We, the people are the only ones who can heal society from the cancer of corruption. We need to understand the temptation of scale and address it. We need to stop seeing ourselves just a victim of a disease that sleeps in all of us. We need to give power to the institutions that we have put in place to control corruption: parliaments, separation of power, the press, the ballot box. And sometimes we need to say as a niece – no, I do not want that job as a favour, I want it because I have proven to be better than other contenders.

It is going to be a struggle, because it will mean sacrifices, but sacrifices that we have chosen, not those imposed on us.

Let us start today.

*Bokani Lisa Motsu is a student at University of Botswana

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Accounting Officers are out of touch with reality

19th October 2020

Parliament, the second arm of State through its parliamentary committees are one of Botswana’s most powerful mechanisms to ensure that government is held accountable at all times. The Accounting Officers are mostly Permanent Secretaries across government Ministries and Chief Executive Officers, Director Generals, Managing Directors of parastatals, state owned enterprises and Civil Society.

So parliament plays its oversight authority via the legislators sitting on a parliamentary committee and Accounting Officers sitting in the hot chair.  When left with no proper checks and balances, the Executive is prone to abuse the arrangement and so systematic oversight of the executive is usually carried out by parliamentary committees.  They track the work of various government departments and ministries, and conduct scrutiny into important aspects of their policy, direction and administration.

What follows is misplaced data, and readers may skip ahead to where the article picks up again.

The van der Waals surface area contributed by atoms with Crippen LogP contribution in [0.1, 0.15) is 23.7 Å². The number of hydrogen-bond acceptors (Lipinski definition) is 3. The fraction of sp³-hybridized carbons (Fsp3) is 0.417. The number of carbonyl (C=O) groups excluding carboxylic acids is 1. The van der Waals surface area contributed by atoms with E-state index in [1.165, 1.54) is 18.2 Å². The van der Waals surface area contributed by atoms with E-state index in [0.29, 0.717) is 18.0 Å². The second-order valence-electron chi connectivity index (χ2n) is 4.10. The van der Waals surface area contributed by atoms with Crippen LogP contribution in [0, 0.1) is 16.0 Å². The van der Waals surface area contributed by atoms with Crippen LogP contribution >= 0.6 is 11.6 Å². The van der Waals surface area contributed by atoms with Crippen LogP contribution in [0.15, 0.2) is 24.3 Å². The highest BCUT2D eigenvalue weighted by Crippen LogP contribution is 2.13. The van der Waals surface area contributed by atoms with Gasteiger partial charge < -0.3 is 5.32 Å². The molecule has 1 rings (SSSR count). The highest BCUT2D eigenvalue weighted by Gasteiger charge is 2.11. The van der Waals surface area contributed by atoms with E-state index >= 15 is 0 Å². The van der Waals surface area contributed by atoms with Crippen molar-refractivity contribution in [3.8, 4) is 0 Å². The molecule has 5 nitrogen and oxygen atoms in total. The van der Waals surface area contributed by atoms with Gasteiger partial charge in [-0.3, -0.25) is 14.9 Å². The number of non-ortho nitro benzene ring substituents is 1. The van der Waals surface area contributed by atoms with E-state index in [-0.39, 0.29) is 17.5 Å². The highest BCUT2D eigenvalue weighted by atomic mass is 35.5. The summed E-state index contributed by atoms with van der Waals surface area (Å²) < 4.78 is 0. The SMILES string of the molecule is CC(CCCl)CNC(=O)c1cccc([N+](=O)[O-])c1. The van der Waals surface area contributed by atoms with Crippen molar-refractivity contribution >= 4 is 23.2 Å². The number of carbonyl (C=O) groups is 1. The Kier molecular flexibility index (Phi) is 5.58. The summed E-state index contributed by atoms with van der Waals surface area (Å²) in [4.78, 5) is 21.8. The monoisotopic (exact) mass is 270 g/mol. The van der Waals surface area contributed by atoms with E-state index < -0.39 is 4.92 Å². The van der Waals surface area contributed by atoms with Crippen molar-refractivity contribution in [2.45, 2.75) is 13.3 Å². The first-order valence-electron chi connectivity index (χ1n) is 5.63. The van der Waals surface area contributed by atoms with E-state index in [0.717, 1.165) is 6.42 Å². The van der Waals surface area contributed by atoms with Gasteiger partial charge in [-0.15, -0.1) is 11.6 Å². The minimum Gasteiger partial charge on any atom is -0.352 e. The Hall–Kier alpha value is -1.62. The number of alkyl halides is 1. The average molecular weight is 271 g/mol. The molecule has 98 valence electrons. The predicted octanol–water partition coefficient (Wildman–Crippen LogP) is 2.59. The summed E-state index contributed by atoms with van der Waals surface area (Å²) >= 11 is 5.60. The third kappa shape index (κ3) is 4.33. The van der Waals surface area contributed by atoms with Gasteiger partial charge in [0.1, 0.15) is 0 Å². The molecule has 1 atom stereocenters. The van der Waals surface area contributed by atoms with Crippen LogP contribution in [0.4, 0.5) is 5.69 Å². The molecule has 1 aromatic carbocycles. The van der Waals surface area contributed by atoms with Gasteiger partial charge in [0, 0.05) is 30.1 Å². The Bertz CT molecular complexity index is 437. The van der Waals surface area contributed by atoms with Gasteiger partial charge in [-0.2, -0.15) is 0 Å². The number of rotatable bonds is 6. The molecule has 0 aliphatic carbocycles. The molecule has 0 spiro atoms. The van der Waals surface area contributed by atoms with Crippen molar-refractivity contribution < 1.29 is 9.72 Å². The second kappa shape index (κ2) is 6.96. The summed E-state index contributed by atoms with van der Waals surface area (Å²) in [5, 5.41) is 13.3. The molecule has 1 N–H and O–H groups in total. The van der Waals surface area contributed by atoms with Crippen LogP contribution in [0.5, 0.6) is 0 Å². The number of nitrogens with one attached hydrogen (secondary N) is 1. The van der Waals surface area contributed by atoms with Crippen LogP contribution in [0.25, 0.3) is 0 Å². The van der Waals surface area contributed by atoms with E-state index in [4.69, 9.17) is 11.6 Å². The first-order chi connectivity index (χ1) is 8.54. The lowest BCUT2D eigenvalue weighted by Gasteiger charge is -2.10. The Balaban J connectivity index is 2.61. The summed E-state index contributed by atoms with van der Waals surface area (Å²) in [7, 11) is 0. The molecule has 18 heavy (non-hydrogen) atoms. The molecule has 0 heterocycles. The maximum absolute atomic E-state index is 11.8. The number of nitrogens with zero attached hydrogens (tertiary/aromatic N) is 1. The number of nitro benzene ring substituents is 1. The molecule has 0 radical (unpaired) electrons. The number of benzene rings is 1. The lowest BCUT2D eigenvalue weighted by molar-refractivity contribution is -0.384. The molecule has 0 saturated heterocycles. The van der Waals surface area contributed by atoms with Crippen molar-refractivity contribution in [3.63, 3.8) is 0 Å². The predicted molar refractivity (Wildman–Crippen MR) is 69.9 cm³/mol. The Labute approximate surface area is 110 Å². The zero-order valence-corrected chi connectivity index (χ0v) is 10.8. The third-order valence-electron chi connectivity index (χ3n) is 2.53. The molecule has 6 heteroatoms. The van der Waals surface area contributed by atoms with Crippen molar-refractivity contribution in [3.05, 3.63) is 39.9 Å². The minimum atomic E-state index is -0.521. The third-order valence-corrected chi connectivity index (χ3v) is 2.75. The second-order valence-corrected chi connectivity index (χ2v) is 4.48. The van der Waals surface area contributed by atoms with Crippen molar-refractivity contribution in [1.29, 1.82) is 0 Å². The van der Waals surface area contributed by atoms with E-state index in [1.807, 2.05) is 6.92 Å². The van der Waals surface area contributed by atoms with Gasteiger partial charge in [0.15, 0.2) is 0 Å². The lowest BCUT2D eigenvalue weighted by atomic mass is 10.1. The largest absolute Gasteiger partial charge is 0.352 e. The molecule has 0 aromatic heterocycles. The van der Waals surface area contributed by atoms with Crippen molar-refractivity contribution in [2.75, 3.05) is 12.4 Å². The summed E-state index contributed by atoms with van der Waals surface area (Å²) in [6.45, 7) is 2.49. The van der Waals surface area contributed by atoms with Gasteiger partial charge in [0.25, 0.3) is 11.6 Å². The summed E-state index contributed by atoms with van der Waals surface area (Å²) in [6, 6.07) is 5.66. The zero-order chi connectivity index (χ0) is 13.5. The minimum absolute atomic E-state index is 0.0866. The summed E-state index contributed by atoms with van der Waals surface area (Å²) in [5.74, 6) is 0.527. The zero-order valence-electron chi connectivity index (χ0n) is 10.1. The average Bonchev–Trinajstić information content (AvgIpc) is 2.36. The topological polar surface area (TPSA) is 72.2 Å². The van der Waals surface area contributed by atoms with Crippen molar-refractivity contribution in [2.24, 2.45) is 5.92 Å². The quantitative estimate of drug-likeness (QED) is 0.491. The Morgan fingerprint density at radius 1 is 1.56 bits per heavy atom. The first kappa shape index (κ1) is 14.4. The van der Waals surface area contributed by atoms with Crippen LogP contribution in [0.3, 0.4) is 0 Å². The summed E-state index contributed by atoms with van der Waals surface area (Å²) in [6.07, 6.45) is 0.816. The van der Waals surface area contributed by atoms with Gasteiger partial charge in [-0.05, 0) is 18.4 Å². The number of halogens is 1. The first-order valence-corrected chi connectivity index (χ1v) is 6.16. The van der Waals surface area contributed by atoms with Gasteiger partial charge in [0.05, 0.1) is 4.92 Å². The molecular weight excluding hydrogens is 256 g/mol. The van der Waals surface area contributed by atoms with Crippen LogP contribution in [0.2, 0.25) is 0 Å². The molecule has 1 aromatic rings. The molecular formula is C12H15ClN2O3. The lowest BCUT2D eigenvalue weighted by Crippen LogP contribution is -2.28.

It is not rocket science that effective oversight requires that committees be totally independent and able to set their own agendas and have the power to summon ministers and top civil servants to appear and answer questions. Naturally, Accounting Officers are the highest ranking officials in the government hierarchy apart from cabinet Ministers and as such wield much power and influence in the performance of government.  To illustrate further, government performance is largely owed to the strategic and policy direction of top technocrats in various Ministries.

It is disheartening to point out that the recent parliament committees — as has been the case all over the years — has laid bare the incompetency, inadequacy and ineptitude of people bestowed with great responsibilities in public offices. To say that they are ineffective and inefficient sounds as an understatement. Some appear useless and hopeless when it comes to running the government despite the huge responsibility they possess.

If we were uncertain about the degree at which the Accounting Officers are incompetent, the ongoing parliament committees provide a glaring answer.  It is not an exaggeration to say that ordinary people on the streets have been held ransom by these technocrats who enjoy their air conditioned offices and relish being chauffeured around in luxurious BX SUV’s while the rest of the citizenry continue to suffer. Because of such high life the Accounting Officers seem to have, with time, they have gotten out of touch with the people they are supposed to serve.

An example; when appearing before the recent Public Accounts Committee (PAC), Office of the President Permanent Secretary, Thuso Ramodimoosi, looked reluctant to admit misuse of public funds. Although it is clear funds were misused, he looked unbothered when committee members grilled him over the P80 million Orapa House building that has since morphed into a white elephant for close to 10 successive years. To him, it seems it did not matter much and PAC members were worried for nothing.